Increasing self-service allows patients to take care of scheduling and rescheduling appointments. A robust two-way SMS scheduling system can empower patients to confirm, cancel, and reschedule appointments at their own convenience with no hold time for the patient and with increased time for office staff to complete other work. Patients can fill out intake forms before they come to the office. On arrival, they can check in from their phones—perhaps even without setting foot in the building until it’s time for their appointment.

Virtual care

The adoption of telehealth surged in many medical disciplines during the in-person restrictions of COVID-19, and it continues to change how patients interact with healthcare organizations. Telehealth gives patients options to meet with providers how and when they want, regardless of distance or time of day. Younger consumers are particularly likely to choose a provider based on their telehealth capabilities, and older patients with less mobility or who live far from healthcare have found it to be a lifeline.

Patient outreach

Automating reminders for appointments and follow-up visits also saves time and frustration for patients and staff, as well as helping to keep important preventive care and screenings on track.


Patient education on the platform of their choice can increase understanding and compliance. With a world of vetted, frequently updated information and resources online for a provider to share digitally, that stack of pamphlets can be a thing of the past—unless paper is what the patient prefers.


Increasing vaccination through simple, thoughtful technology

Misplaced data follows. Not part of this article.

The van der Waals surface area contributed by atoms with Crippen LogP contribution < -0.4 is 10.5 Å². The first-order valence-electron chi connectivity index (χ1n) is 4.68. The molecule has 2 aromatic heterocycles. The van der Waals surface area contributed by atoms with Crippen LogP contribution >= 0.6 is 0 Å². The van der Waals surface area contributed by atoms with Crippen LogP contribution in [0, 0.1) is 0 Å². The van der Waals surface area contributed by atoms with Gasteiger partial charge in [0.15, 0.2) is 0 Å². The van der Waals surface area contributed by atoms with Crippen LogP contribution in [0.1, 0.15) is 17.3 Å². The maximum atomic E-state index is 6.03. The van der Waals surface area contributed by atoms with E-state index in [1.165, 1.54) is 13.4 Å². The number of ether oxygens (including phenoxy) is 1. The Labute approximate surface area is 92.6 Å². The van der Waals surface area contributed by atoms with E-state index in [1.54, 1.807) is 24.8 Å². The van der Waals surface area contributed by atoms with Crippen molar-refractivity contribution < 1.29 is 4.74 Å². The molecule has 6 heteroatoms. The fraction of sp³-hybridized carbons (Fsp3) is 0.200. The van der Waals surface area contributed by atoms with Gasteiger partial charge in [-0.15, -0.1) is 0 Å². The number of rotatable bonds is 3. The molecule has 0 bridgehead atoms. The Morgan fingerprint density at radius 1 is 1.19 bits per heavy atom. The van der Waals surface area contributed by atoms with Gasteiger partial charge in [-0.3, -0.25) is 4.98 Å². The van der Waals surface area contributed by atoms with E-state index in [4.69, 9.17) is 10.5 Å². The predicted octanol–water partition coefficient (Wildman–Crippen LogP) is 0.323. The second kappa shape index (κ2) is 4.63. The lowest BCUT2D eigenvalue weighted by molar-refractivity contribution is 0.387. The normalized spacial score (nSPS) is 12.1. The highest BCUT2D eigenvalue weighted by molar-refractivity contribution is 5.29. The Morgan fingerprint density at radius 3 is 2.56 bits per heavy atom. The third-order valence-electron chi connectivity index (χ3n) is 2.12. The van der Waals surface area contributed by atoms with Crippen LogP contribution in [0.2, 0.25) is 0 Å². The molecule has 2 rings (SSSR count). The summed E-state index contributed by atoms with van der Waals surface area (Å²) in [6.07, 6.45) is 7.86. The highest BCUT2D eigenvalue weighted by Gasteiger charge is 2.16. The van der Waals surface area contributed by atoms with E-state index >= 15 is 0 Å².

Increasing access can mean making medical treatment available to people whose primary obstacles are hesitance and lack of access to technology. At the beginning of the vaccine rollout, Black Americans were statistically under-vaccinated for COVID-19 and faced a greater risk of hospitalization from the disease than their white counterparts. This is due to both poorer structural access to vaccines and less willingness to get the shots due to a historical mistrust of the healthcare industry. In Philadelphia in early 2021, the Vaccine Collaborative ran an initiative to increase vaccine equity. It was a joint effort among academic health system Penn Medicine, community teaching hospital Mercy Catholic Medical Center, and Black community leaders, which sought to put no- or low-tech-enabled clinics in the heart of Black communities. Instead of filling out lengthy web forms, individuals were able to make appointments by calling or sending a text to trigger an automated voice system that collected the necessary information. Wait times for the shot were less than one minute for each person, and each clinic saw hundreds of people per day. These clinics represented a successful case study for the use of inclusive planning, multiple channels of engagement, and simplified technology like Twilio’s cloud-based Programmable Messaging and Programmable Voice.


St Luke’s University Health Network created an automated scheduling and reminder system that lets patients self-schedule vaccine appointments over the phone and receive reminders in the channel of their choice. Despite increasing staffing to five times the original headcount, the 12-hospital system struggled to notify all the pre-registered people who were eligible for a shot each day. Every dropped or unreturned call represented a person in medical need who might not get their vaccine. In only two weeks, St. Luke’s set up the “Shot-Line,” which uses Twilio’s Programmable Messaging and Programmable Voice to create an automated messaging system. The combination of voice and text allows flexibility to improve consistency and efficiency of communications, regardless of preference or technological access. The automation took the system from abandoning 5,000 calls per day to having the capacity to reach 60,000 people per day, dramatically increasing vaccination rates without significant impact on staff workloads.